“A Reform Jew, from the moment he stops following Jewish law, I cannot allow myself to say that he is a Jew,” Azoulay told Israel’s Army Radio on Tuesday. “These are Jews who have lost their way, and we must ensure that every Jew returns to the fold of Judaism, and accept everyone with love and joy.”
Last month, Azoulay, a member of Shas, also harshly criticized Reform Judaism, calling the movement “a disaster for the Jewish people.”
Israeli Prime Minister Bibi Netanyahu said Azoulay’s “hurtful remarks” do not reflect the position of his government.
“I have spoken with Minister Azoulay to remind him that Israel is a home for all Jews and that as Minister of Religious Affairs, he serves all of Israel’s citizens,” Netanyahu said.
Union for Reform Judaism President Rabbi Rick Jacobs applauded Netanyahu “for his unequivocal rejection of Minister Azoulay’s offensive comments about Reform Judaism.”
“We appreciate the Prime Minister’s strong and welcome words, while noting that the time may well come soon when he is forced to make clear that Minister Azoulay has forfeited his right to be a member of the [Israeli] government,” Jacobs said.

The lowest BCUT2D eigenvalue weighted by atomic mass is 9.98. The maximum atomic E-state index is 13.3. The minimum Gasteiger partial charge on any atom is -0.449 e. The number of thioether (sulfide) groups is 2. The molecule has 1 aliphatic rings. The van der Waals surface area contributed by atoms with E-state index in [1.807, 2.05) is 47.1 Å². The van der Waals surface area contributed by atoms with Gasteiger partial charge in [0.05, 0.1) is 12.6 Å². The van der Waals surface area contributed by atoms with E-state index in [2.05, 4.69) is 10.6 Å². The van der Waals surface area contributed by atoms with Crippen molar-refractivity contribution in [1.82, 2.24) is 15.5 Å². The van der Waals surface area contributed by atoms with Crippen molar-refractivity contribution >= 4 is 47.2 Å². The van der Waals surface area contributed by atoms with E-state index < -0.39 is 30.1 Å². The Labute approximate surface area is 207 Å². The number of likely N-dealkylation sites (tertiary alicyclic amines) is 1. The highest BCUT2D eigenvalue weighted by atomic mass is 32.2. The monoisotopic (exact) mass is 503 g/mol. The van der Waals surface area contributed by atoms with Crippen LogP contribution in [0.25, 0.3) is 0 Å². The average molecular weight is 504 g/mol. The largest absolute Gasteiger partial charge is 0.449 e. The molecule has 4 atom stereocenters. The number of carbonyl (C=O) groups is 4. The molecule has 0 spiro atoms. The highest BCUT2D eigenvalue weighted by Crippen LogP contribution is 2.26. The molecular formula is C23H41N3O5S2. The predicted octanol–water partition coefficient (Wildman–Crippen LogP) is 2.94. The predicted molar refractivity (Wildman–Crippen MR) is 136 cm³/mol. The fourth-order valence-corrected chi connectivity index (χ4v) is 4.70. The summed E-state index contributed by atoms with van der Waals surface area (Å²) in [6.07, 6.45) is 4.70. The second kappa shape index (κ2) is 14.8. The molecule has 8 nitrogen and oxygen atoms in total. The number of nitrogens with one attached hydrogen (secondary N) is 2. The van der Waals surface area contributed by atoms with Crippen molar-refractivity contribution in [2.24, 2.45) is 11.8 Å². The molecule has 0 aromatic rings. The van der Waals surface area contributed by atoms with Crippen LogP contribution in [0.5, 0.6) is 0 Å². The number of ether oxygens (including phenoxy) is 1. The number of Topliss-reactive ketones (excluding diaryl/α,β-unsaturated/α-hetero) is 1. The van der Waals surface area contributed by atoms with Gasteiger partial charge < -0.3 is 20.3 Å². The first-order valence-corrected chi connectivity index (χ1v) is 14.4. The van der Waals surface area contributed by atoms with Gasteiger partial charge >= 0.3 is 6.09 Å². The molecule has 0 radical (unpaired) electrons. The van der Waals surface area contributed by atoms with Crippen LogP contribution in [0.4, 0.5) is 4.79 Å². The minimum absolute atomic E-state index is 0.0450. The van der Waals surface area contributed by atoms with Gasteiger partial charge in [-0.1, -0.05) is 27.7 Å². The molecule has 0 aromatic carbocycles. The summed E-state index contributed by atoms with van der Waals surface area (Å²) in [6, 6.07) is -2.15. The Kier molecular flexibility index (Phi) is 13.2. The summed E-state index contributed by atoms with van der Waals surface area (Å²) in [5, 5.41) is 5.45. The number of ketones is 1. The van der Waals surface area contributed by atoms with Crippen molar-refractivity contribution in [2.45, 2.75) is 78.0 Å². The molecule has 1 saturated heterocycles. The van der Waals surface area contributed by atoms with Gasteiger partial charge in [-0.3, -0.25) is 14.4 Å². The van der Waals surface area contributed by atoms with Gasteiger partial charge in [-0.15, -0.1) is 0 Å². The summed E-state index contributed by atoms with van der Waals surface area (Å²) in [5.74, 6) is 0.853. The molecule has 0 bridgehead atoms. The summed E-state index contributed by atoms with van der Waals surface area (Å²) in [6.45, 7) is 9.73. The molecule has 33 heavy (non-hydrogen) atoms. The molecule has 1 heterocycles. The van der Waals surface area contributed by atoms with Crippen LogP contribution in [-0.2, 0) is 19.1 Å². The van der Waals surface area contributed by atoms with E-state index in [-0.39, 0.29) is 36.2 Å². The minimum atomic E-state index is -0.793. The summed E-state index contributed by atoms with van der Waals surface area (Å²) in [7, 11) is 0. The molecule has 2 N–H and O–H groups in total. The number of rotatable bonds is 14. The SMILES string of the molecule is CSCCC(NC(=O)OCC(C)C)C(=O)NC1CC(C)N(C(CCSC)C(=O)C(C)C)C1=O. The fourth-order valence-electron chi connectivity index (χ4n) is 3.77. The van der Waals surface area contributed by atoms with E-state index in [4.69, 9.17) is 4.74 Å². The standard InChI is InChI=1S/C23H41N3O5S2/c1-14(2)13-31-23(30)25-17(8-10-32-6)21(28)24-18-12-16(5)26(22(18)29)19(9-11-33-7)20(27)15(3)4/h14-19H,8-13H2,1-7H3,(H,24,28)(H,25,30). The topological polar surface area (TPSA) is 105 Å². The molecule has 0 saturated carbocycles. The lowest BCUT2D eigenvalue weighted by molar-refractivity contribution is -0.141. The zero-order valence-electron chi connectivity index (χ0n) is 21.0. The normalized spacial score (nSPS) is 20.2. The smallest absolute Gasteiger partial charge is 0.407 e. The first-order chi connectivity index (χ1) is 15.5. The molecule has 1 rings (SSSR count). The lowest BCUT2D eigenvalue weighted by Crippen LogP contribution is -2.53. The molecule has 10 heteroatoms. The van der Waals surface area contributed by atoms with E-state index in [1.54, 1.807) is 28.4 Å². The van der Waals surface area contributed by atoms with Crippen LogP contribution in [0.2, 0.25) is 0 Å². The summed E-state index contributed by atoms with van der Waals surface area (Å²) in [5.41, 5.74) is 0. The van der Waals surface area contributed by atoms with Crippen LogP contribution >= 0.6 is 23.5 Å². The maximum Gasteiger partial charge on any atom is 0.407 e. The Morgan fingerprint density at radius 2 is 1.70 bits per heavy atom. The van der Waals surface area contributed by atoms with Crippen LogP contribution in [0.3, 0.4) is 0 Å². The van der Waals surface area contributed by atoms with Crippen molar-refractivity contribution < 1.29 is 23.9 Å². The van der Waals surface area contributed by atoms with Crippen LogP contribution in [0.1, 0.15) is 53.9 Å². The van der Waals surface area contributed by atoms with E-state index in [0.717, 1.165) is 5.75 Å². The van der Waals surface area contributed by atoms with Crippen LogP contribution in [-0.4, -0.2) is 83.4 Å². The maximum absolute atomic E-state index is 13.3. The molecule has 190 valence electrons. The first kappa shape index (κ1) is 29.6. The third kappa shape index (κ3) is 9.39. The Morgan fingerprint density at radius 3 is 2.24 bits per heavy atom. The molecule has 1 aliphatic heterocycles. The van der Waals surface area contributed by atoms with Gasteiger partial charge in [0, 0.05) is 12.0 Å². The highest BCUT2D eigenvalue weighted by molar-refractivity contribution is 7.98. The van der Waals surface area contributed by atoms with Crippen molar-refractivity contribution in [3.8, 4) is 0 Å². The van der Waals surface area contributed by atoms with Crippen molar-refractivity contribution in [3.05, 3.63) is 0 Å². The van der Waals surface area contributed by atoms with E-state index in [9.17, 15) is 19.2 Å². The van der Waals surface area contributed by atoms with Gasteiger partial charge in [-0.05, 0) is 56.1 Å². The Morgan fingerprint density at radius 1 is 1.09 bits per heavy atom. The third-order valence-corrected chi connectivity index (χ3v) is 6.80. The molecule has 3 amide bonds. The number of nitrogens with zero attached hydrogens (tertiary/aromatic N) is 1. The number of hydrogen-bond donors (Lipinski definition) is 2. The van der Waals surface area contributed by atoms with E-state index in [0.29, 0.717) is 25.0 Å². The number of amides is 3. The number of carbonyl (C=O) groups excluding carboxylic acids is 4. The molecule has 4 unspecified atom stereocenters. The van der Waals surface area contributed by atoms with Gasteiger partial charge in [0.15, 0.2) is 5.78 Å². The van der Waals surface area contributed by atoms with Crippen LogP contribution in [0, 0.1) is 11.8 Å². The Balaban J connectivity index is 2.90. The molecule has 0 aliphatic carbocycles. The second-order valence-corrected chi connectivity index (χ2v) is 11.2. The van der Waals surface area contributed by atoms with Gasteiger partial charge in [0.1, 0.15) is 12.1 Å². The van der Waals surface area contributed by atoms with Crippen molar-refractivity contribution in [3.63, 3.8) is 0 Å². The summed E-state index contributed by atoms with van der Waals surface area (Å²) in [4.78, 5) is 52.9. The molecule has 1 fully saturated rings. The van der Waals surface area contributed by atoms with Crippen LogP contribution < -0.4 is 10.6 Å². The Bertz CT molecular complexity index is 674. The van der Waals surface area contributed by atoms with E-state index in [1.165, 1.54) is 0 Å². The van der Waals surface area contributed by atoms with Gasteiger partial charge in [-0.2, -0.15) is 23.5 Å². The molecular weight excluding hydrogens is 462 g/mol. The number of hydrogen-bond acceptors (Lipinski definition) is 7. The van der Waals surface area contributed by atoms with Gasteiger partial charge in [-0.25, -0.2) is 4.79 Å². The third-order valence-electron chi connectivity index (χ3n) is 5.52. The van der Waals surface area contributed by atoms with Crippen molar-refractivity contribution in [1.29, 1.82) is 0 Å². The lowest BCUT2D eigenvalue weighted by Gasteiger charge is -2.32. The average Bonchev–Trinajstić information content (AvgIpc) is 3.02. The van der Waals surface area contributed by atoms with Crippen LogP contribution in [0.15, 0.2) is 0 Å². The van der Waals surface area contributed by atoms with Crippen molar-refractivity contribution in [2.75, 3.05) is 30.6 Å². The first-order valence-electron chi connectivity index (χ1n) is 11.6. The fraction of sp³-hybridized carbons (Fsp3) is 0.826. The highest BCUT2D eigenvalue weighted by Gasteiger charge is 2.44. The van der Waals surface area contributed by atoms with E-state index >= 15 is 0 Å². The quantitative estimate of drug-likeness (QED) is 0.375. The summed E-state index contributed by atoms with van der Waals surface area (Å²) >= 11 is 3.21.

Azoulay’s comments were swiftly condemned by other Jewish organizations.
“Diaspora Jews, and especially Jews in America, where Reform Judaism is the largest Jewish religious affiliation, are critical to Israel’s sense of wellbeing and security,” said Jay Ruderman, president of the Ruderman Family Foundation, which prioritizes the issue of Israel-Diaspora relations. “Representatives of Israel’s government should treat them accordingly.”
Ruderman added that Netanyahu should make it clear that “further derogatory comments will result in the minister’s dismissal.”
“It is unconscionable that for a second time in the less than a month, Minister Azoulay has publicly demeaned Reform Jews,” said Abraham H. Foxman, national director of the Anti-Defamation League. “His disturbing comments come at a time of widening divisions between the Rabbinate and non-Orthodox Israeli Jews, and growing tensions with the non-Orthodox Jewish Diaspora. Instead of bridging those divides, Azoulay’s disturbing remarks contribute to an atmosphere of exclusion and growing mistrust.”